Re-reading novels of childhood is a mixed bag. It's wondrous to revisit old books, similar to finding long-lost friends again, rekindling love once felt...but there's always the small chance you've changed enough not to feel the emotion you did before. Sadly that happened to me in this case, which in a small way makes me regret reading it, although if I got to rewind time I'd do the same thing.
I found myself drooling over the second half with as much relish as I likely did when I was a kid, but the first section? An absolute chore. The writing style is overly dramatic, as it usual with gothic and Andrews, but it can become cloying quickly. Not much happens the first half of the book, other than the main character Audrina walking around aimlessly confused, not able to make sense of anything.
This repetitive action does cause the direness of the situation to ram itself further in the readers head, but it's hard to keep patience. After awhile I was saying, I get it already, move on! I didn't need nine chapters showing the same confusion and little change. I began to get depressed, shuddering to think I'd end up giving the book I once loved a negative review if it continued the same trail. Thankfully it did start changing a bit, and the end was good enough to redeem itself a star.
Flaws aside, Andrews always was a whiz with characters. When flaws were present in her paper-people, they were usually notched up to such a dramatic degree they became shocking. My Sweet Audrina is the same, with each character deceptive in their own way. The father in Audrina's life, Damian, is one of the more intriguing of the bunch. He sort of reminds me of 'The Women of Eden.' He wishes to control and never be left, but takes a cruel, sadistic pleasure once the woman is too vulnerable to leave his side. The women he attracts - from Audrina's mother, aunt, sisters, etc., blossom mainly under him only.
You see their personalities only in how they react to how he treats them. With Audrina's mother, you hear her regret of not pursuing a career in music and how she relates to the father, with the aunt you hear about her relationship with the father, and it's the same with everyone else. It makes me wonder why V.C. Andrews did that in a way. Seeing a woman as herself with personal problems not involving one man would have been refreshing too, but she could have done this to show the extreme degree the women were dependent on Damian. Either way, it ended up being one of the more fascinating areas of the book. The last few pages were chilling, and without giving anything away I'll just say I'm happy with the ultimate decision. Strangely, I shouldn't be happy, I should be the opposite. It's strange that somehow, to a degree, Andrews words had the power to put me under the same spell Damian wove over the other women.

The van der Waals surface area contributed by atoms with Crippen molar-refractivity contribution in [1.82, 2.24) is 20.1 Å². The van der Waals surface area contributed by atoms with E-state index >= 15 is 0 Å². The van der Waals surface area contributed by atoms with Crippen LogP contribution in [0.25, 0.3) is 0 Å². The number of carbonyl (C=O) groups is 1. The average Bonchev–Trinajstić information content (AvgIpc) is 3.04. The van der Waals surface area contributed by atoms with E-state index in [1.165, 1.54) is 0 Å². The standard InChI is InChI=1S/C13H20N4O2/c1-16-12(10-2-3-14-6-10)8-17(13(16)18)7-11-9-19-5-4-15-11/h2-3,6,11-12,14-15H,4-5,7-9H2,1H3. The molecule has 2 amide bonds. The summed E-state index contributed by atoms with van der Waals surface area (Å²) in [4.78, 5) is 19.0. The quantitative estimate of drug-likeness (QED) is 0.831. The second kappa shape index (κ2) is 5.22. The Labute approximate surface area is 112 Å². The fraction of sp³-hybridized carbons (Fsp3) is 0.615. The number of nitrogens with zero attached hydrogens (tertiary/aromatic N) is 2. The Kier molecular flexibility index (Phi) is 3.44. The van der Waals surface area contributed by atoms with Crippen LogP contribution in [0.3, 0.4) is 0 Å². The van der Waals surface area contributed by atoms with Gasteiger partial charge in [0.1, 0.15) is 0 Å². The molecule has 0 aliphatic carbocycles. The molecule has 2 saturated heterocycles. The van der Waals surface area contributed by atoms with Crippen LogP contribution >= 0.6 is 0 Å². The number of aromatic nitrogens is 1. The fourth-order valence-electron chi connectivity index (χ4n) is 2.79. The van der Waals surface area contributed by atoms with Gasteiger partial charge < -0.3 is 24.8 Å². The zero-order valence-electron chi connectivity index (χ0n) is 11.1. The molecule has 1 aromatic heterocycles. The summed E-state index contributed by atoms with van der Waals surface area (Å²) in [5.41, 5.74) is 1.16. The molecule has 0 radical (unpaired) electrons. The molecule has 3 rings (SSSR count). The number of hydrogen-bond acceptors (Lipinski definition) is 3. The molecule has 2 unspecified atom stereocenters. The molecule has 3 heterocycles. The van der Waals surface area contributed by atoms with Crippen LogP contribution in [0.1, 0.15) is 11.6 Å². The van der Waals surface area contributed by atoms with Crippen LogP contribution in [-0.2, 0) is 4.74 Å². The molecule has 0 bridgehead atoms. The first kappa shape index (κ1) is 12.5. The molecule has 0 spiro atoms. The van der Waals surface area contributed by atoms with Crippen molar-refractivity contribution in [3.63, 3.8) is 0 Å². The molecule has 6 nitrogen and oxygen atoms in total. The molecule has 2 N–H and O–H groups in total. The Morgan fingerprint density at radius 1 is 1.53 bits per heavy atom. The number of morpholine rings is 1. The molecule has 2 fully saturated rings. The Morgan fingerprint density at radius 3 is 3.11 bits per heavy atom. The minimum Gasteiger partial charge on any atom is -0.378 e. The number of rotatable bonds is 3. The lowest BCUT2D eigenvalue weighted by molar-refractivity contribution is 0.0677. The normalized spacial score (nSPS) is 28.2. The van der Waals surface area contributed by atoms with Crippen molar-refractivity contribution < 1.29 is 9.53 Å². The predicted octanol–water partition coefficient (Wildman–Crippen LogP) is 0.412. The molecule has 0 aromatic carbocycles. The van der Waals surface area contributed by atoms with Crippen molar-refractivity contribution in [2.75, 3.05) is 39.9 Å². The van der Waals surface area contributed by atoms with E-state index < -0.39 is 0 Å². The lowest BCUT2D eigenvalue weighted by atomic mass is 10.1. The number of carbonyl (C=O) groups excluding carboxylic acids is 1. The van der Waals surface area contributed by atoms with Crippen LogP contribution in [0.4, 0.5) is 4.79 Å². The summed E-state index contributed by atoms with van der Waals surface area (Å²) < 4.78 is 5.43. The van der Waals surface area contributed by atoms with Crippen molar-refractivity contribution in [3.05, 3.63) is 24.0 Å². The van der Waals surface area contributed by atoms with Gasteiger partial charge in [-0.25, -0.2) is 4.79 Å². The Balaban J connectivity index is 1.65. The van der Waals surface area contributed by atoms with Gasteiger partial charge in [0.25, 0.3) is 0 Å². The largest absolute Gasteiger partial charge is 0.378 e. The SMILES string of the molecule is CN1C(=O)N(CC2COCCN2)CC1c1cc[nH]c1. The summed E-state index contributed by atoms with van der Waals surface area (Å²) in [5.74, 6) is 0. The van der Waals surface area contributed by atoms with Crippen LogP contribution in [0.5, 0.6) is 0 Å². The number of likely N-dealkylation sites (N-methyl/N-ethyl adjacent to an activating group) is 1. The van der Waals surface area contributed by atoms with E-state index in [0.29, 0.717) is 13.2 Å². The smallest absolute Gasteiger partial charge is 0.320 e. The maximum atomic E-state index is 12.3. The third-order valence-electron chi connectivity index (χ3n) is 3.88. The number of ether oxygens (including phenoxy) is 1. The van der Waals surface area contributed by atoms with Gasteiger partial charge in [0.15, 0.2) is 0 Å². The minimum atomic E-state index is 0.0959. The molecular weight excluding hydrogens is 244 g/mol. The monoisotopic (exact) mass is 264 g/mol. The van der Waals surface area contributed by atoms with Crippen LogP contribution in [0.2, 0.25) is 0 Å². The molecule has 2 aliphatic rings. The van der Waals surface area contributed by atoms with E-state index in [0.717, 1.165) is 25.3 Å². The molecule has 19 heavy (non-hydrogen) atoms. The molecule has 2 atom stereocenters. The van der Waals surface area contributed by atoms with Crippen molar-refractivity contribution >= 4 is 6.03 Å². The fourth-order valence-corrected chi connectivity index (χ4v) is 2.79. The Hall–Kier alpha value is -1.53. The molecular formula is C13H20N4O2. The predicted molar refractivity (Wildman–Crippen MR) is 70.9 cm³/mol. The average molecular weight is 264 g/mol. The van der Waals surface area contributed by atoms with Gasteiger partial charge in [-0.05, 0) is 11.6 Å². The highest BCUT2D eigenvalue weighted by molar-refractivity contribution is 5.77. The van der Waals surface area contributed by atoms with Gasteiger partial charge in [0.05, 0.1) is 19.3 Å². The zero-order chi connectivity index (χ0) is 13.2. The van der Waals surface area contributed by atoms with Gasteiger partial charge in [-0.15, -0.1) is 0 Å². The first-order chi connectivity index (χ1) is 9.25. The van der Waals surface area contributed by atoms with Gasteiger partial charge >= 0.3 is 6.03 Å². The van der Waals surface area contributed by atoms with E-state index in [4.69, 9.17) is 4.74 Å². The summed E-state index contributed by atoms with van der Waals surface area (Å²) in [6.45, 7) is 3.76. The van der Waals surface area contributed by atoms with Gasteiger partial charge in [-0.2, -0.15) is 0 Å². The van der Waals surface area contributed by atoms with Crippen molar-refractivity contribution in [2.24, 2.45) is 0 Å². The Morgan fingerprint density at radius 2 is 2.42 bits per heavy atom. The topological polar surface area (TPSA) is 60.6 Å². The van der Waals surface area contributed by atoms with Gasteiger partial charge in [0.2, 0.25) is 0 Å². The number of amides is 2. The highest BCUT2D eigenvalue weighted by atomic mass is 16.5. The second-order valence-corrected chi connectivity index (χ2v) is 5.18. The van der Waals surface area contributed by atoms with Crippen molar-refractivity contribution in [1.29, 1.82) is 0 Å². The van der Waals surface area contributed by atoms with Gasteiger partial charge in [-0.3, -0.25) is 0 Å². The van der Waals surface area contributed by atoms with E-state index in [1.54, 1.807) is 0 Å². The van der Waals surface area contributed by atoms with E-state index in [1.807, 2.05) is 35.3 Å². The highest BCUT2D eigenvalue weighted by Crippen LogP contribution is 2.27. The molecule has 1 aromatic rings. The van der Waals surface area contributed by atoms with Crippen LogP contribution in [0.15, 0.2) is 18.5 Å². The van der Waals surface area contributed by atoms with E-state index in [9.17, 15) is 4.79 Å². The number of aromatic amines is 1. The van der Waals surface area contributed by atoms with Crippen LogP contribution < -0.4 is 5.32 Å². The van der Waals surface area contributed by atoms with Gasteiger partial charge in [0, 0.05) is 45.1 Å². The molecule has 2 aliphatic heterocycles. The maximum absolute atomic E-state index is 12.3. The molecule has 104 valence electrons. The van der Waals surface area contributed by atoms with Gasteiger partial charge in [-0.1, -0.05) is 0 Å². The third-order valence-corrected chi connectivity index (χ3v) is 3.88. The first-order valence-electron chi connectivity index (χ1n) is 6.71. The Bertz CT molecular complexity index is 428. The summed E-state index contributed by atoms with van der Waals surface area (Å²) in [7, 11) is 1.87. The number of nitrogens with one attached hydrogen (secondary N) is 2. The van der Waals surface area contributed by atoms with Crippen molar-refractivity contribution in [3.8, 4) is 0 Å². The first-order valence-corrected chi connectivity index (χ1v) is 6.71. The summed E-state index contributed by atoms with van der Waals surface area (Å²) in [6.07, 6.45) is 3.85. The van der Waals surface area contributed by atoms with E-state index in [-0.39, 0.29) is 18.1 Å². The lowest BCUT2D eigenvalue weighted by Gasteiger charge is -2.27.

It's a given the book wouldn't be as exciting since I remember the end, but I ignored that fact. I'm not sure how many first-time readers will guess the big finale, but I imagine the book will turn out a lot better for those who remain clueless. It's a whopper if you don't know what's coming, sort of comparing the viewers who watched The Sixth Sense. I debated on Audrina's reaction with Arden. Was she too harsh, or not harsh enough?
As a summary, if My Sweet Audrina had been more tightly edited, it would have proven a better experience. Too much psychological whining and not enough action grew boring, and the writing style at times was too dramatic. On the other hand the characters - especially Vera and Damien - were engrossing enough to where you could never stop reading. The family, house, and style of writing were so odd and haunting that it's power can't be forgotten. The ending gave me a strange chill, as most of her books do. Despite the dramatic flair and occasional flaws, it's no wonder V.C. Andrews became such a legend in the first place, and blissfully remains one to this day.
Also, check out this amazing art from a Deviant artist for the book
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